If there’s one thing you really need to know about PostCSS, it’s that you should learn what it is and how to use it ASAP.
In this series, we’re going to take a deep dive into PostCSS and take you through all the major ways you can use it. If you haven’t already had your mind blown by what PostCSS is capable of, get ready for a brave new CSS world.
PostCSS has been growing in popularity at breakneck speed. More and more people are beginning to understand what it offers, enjoying that “lightbulb moment” when they realize how they can use it uniquely in their own projects.
In 2014 there were a little under 1.4 million downloads in total for the year, but from January to June in 2015 there had already been over 3.8 million downloads.
Autoprefixer, a highly popular PostCSS plugin, is used by Google, Shopify, Twitter, Bootstrap and CodePen. WordPress also uses Autoprefixer, as well as the RTLCSS plugin. And Alibaba uses several PostCSS plugins, as well as developing their own and contributing to other plugin projects.
Beyond that, Mark Otto has talked about Bootstrap version 5 being written in PostCSS:
Oh, btw—Bootstrap 4 will be in SCSS. And if you care, v5 will likely be in PostCSS because holy crap that sounds cool.
— Mark Otto (@mdo) April 23, 2015
PostCSS has just been integrated into CodePen.io and can be used inline by selecting it within the CSS settings:
PostCSS is growing, it’s growing fast, and for good reason.
So what is PostCSS? The best definition comes from the project’s own GitHub page:
“PostCSS is a tool for transforming CSS with JS plugins. These plugins can support variables and mixins, transpile future CSS syntax, inline images, and more.
There are essentially no limitations on the kind of manipulation PostCSS plugins can apply to CSS. If you can think of it, you can probably write a PostCSS plugin to make it happen.
PostCSS plugins can behave like preprocessors; they can optimize and autoprefix code, they can add future syntax, they can perform linting, they can process variables and logic, they can provide complete grid systems, they can offer coding shortcuts… the list is long and varied.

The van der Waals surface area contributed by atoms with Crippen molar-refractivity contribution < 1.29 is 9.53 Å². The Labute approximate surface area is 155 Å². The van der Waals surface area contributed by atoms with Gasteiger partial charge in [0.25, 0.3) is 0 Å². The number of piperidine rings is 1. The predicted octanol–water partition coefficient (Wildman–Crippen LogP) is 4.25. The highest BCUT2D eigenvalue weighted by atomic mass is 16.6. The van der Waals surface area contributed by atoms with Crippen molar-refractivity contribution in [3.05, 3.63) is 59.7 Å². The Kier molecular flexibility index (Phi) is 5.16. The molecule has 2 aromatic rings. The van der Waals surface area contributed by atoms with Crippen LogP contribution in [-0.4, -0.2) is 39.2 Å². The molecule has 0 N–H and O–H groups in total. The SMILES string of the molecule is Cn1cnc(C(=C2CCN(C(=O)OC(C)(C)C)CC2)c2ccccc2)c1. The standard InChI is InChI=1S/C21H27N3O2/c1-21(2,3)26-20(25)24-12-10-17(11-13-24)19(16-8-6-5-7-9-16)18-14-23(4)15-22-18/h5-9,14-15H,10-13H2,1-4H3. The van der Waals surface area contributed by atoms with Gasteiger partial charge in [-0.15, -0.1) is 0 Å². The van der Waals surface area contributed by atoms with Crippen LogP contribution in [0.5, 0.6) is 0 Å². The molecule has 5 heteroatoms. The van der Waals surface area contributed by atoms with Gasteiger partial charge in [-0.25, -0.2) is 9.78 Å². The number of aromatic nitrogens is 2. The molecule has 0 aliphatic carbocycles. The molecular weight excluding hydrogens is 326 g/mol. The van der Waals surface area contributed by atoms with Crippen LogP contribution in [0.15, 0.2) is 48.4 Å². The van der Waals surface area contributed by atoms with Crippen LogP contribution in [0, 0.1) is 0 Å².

The fact you can do just about anything you want with PostCSS plugins, combined with the fact PostCSS is still relatively new, has lead to some misconceptions about what the tool actually is.
Many people, (myself included, initially), have had an incomplete impression of what PostCSS actually is, and have therefore either missed out on what PostCSS has to offer, or arrived late to the table.
So before we go any further, let’s clear up a few of the things PostCSS is not.
Numerous developers have said they’re abandoning CSS preprocessors in favor of PostCSS. Meanwhile others state that because they prefer their current preprocessor they don’t like PostCSS. However PostCSS is not a preprocessor.
Yes, you can absolutely use it as a preprocessor if you wish, but you can also use PostCSS with absolutely no preprocessor-like functionality. You can even keep using your favorite preprocessor in conjunction with PostCSS.
PostCSS has the word “post” in the name, but it’s not a really “post-processor” either. Post processing is typically seen as taking a finished stylesheet comprising valid/standard CSS syntax and processing it, to do things like adding vendor prefixes. However PostCSS is not restricted to operating solely in this way. As mentioned above, it can behave like a pre-processor too.
It’s perhaps best to just think of PostCSS as a “processor”. As Andrey Sitnik, PostCSS’s creator, said on Twitter:
It is time admit my mistakes. “Postprocessor” term was bad. PostCSS team stoped to use it.
— PostCSS (@PostCSS) July 28, 2015
And as prolific PostCSS contributor and plugin developer Maxime Thirouin described on Twitter, rather than the “post” in PostCSS referring to “post”-processing, it can better be thought of as meaning “CSS and beyond”.
@HugoGiraudel nobody in postcss contributors is using this expression anymore. Now it is Postcss like “css and beyond”
— Maxime Thirouin (@MoOx) July 21, 2015